National Geodetic Survey Updates “Bluebooking” Process for GPS Projects

NGS

National Geodetic Survey (NGS)

NGS updates "Bluebooking" process for GPS projects.

Breaking news from the NOAA National Geodetic Survey (NGS) about GPS projects "Bluebooking" process:

The "Bluebooking" adjustment process for GPS projects has been revised and is now available to the public for evaluation and use. An evaluation (beta) version of the adjustment software suite (including associated documentation) is available here . The beta version should be used to submit all GPS projects to NGS; projects submitted using the previous version will no longer be accepted. The evaluation period is expected to last one to two months, and during that time NGS welcomes your questions and comments.

Professional Land Surveyor Source: National Geodetic Survey

Learn More About the NGS Bluebooking Updates

You can learn more, here »»NGS updates "Bluebooking" process for GPS projects

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Eric D. Colburn, PLS, "The Geo-Business Innovator", helps geo-professionals improve through innovative solutions, mastery of marketing and business growth strategies, and coaching/training. Eric is a successful, serial entrepreneur, podcaster, industry writer, product development consultant, and RI licensed professional land surveyor.

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One comment on “National Geodetic Survey Updates “Bluebooking” Process for GPS Projects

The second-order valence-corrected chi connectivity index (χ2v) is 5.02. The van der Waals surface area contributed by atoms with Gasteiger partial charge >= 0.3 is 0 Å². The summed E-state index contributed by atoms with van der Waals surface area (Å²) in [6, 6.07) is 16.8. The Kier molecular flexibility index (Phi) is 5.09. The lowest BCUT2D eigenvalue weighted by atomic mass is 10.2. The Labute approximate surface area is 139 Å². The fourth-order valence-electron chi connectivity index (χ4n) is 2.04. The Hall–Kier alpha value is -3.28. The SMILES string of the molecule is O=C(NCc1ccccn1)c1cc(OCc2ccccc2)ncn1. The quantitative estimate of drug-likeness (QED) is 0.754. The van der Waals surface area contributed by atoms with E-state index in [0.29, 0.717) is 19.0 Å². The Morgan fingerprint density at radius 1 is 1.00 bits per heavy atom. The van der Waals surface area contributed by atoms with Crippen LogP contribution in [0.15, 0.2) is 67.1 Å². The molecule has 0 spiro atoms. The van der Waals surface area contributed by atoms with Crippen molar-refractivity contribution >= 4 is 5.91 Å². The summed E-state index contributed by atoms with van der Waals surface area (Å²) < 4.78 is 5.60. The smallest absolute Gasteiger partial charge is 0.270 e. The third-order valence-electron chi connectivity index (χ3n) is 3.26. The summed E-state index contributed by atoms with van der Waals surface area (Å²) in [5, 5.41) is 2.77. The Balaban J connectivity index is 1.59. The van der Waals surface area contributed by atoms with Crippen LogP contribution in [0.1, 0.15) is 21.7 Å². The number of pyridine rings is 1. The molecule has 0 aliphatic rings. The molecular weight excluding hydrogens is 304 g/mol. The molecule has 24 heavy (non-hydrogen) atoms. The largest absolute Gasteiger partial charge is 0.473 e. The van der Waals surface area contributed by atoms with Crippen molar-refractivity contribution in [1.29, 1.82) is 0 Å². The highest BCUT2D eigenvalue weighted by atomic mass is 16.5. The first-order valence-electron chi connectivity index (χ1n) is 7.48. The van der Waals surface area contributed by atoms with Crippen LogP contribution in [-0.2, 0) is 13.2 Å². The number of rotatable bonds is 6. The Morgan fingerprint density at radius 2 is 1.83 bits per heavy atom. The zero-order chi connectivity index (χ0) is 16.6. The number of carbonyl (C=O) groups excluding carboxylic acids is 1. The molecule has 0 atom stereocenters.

1. “Bluebooking”, a process of geodetic surveying introduced – you guessed it – in an actual book that was blue, has become a buzzword for any data post-processed with geodetic corrections via the National Geodetic Survey (NGS). I have actually read the “blue book” and other publications comprising it’s collective entirety as a process. I have personally “bluebooked” (of course, with direct involvement with real people in the NGS), and found the process to be burdensome, if not even impossible, mathematically to achieve the precision outlined in the various categories or levels of precision by the NGS. Notwithstanding all I have already said about the process, I must ask a serious question: What role does the NGS intend to play in the post-processing and geodetic correcting of raw data, and what difference does it make if there is no oversight by the NGS? Also, will geodetic monuments even be necessary in the near future? If not, what importance would any survey monument hold after been accounted for with geodetic precision? Imagine a system in which there would be no survey monuments, at all; no more need for driving iron pipes or bars into the ground to “monument” the boundary of a parcel of land; no more need for land title to be dependent upon survey; no more need for physical monumentation, at all; only virtual monumentation. Consider this: land title can be insured, to this day, without a survey, and in the absence of a survey performed on the ground a land title company will most likely choose to make an exemption to anything discovered by a survey of the land that would compromise the insurance policy. So, now I ask: Is a system of land ownership which relies solely upon the virtual or registered description of land a means of simplifying or complicating matters of legal title? My first thought is that it would be simplifying an already complex system of determining land boundaries. But, what about title? Which rights and/or interest in land can be actuated by a land surveyor, and which of the same can be actuated by a system in which a land owner has no option to pursue unwritten title to land? This is why we have land surveyors and attorneys who work together to help solve matters of boundary dispute. That’s all, let me know what you think about it.